Humans are social beings; we need the collaboration and connection of our communities. These communities can be local, or in many cases - such as my own, our online communities are vital to maintaining mental health and wellbeing. To feel a sense of value, I need to have mutually beneficial relationships*. Be it talking to a friend, colleague, or my partner, I need to know that the value I receive is mirrored back. Due to this need for collaboration, we seek out others with the hope that they too, have positive and constructive motivations.
Looking at the a few examples of solutions we use daily below, you can see the clear disconnect between security and the system’s design:
When created, IP addressing wasn’t expected to evolve into the vast connectivity solution that it is today, it was used for** – connections of the U.S. government***. Only Later did it develop into the system we recognise today. Now, the internet is everywhere, and our lives are nearly completely – at least from a social perspective – always connected.
Simply put, IPv4 address space is limited to less devices than we have connected today, and with almost no form of security in place. Currently, in most homes, you will have public and private addresses - meaning when you connect externally, you appear as one address only. This adds a small layer of privacy - not really and not that well. It wasn’t designed for how we use it for today.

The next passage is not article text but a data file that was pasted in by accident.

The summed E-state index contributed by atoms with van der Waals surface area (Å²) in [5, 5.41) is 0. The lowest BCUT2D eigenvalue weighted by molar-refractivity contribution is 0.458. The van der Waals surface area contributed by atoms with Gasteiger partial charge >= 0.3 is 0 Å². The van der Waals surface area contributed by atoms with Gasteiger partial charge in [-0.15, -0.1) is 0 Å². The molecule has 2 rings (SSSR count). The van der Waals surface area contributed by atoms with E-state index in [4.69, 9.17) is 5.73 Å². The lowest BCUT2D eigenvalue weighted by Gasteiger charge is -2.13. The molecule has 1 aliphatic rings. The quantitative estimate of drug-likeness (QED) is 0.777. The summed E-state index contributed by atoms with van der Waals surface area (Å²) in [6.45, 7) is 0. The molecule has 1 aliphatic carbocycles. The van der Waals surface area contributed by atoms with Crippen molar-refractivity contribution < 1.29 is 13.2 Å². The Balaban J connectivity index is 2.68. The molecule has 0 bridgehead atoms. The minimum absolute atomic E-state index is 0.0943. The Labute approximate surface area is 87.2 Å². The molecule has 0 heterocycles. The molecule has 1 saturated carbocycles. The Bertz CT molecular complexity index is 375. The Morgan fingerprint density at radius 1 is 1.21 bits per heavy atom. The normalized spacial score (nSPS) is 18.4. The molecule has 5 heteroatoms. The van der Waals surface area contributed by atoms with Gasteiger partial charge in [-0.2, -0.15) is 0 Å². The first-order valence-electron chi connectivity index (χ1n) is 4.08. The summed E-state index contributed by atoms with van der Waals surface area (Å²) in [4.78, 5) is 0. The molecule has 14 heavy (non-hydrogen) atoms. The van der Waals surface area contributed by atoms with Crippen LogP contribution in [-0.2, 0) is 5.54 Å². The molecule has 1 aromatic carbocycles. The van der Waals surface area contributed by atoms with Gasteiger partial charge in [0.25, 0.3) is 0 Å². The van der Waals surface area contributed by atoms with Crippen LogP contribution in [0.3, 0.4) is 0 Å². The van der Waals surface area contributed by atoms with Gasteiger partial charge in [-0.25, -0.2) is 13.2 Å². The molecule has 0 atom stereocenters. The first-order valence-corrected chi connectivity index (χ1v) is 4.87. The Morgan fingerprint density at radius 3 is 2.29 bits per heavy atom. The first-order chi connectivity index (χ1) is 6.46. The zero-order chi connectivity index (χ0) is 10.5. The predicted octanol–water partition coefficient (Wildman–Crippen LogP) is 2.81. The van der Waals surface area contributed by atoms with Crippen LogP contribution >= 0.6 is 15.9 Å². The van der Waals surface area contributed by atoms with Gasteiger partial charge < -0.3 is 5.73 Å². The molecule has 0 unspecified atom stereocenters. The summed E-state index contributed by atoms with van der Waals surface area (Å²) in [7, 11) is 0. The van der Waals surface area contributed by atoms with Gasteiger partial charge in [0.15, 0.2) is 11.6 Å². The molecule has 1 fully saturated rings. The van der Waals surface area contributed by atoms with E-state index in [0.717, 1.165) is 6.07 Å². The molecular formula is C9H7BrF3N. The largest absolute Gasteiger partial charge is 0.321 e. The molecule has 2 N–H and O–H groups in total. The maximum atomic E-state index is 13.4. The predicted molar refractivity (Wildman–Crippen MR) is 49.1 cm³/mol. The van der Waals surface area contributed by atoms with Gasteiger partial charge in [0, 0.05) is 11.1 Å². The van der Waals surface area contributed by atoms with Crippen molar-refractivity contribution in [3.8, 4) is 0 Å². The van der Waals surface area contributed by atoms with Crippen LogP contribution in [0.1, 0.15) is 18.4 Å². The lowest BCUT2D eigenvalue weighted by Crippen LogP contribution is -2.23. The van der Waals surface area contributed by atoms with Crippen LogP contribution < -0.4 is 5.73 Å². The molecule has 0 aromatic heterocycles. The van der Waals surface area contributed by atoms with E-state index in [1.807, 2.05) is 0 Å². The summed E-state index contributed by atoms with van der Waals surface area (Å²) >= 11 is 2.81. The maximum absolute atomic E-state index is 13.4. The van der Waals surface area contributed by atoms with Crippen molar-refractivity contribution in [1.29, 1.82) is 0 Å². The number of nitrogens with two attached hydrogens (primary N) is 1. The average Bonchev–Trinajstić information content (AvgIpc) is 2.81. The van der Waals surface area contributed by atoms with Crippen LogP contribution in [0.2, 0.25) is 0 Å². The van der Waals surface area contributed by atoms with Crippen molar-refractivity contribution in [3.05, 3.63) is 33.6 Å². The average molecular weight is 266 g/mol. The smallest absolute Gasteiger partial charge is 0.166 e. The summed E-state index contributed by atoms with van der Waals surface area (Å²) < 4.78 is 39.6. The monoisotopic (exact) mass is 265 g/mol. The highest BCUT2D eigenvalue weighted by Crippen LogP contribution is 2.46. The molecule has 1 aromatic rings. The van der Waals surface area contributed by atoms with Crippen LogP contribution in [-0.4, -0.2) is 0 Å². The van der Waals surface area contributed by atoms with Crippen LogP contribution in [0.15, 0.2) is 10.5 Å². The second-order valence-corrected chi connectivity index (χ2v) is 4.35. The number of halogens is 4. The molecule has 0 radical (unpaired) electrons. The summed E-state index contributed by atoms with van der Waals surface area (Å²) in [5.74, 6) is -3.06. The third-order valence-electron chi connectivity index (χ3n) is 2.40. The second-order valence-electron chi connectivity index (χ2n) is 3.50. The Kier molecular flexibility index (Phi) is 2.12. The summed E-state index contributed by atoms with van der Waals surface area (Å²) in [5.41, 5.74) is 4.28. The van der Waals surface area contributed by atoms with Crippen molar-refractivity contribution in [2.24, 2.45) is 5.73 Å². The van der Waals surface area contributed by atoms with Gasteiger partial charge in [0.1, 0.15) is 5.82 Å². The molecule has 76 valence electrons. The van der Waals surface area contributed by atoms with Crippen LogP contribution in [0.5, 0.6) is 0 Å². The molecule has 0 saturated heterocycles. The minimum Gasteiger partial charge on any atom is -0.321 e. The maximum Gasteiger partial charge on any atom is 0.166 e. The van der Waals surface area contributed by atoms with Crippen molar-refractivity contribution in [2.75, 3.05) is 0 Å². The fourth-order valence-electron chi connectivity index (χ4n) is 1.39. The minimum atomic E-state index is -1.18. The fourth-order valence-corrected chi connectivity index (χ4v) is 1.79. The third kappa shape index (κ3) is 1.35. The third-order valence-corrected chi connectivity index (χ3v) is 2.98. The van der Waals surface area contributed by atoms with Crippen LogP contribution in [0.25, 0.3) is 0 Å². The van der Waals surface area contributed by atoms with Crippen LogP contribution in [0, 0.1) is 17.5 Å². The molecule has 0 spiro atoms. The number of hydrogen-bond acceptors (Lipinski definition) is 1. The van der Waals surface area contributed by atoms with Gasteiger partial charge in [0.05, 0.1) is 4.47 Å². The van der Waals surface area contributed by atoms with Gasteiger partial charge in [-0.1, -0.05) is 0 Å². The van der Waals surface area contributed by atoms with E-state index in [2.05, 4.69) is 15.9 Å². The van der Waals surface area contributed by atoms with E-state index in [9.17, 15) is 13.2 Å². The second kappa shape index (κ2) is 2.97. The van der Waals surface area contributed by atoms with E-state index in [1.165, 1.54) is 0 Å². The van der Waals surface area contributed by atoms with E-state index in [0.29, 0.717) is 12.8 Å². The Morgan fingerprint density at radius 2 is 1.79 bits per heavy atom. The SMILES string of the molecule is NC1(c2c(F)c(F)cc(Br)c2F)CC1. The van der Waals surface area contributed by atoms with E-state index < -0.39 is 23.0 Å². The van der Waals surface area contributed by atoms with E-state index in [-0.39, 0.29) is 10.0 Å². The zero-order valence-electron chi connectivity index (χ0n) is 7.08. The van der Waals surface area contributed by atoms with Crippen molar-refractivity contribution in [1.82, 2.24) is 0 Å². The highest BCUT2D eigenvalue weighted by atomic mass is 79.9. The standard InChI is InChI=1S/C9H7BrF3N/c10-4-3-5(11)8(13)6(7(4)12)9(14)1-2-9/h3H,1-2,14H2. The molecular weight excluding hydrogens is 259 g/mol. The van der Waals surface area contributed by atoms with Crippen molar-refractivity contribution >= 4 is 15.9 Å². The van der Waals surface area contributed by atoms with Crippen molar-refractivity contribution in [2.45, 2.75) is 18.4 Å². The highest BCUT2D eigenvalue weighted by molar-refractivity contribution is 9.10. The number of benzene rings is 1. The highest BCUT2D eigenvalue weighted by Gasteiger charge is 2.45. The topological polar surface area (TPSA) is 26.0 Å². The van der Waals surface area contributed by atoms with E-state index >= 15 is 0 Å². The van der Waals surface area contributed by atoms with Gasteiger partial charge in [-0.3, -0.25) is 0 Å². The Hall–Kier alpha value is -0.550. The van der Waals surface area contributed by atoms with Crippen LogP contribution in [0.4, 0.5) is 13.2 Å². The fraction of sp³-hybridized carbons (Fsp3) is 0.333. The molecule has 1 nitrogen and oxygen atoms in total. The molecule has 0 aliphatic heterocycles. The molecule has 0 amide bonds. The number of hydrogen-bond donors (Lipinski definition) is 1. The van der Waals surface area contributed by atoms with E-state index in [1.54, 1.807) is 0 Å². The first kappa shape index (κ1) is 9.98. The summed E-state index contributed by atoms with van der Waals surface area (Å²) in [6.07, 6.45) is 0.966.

Why is the internet such a massive disorganised and, for some, scary place? Because it was never designed for untrusted connections, the original design was for trusted organisations. No one seemed to have thought that the other side may have malicious intentions and therefore, might need to be subject to restrictions and controls.
As you can imagine, adding security and privacy later on - has come at a cost to the individuals trying to access, and navigating the complexity of the connectivity. In more cases than we’d like to admit, it has also led to reducing adoption of said security and privacy controls.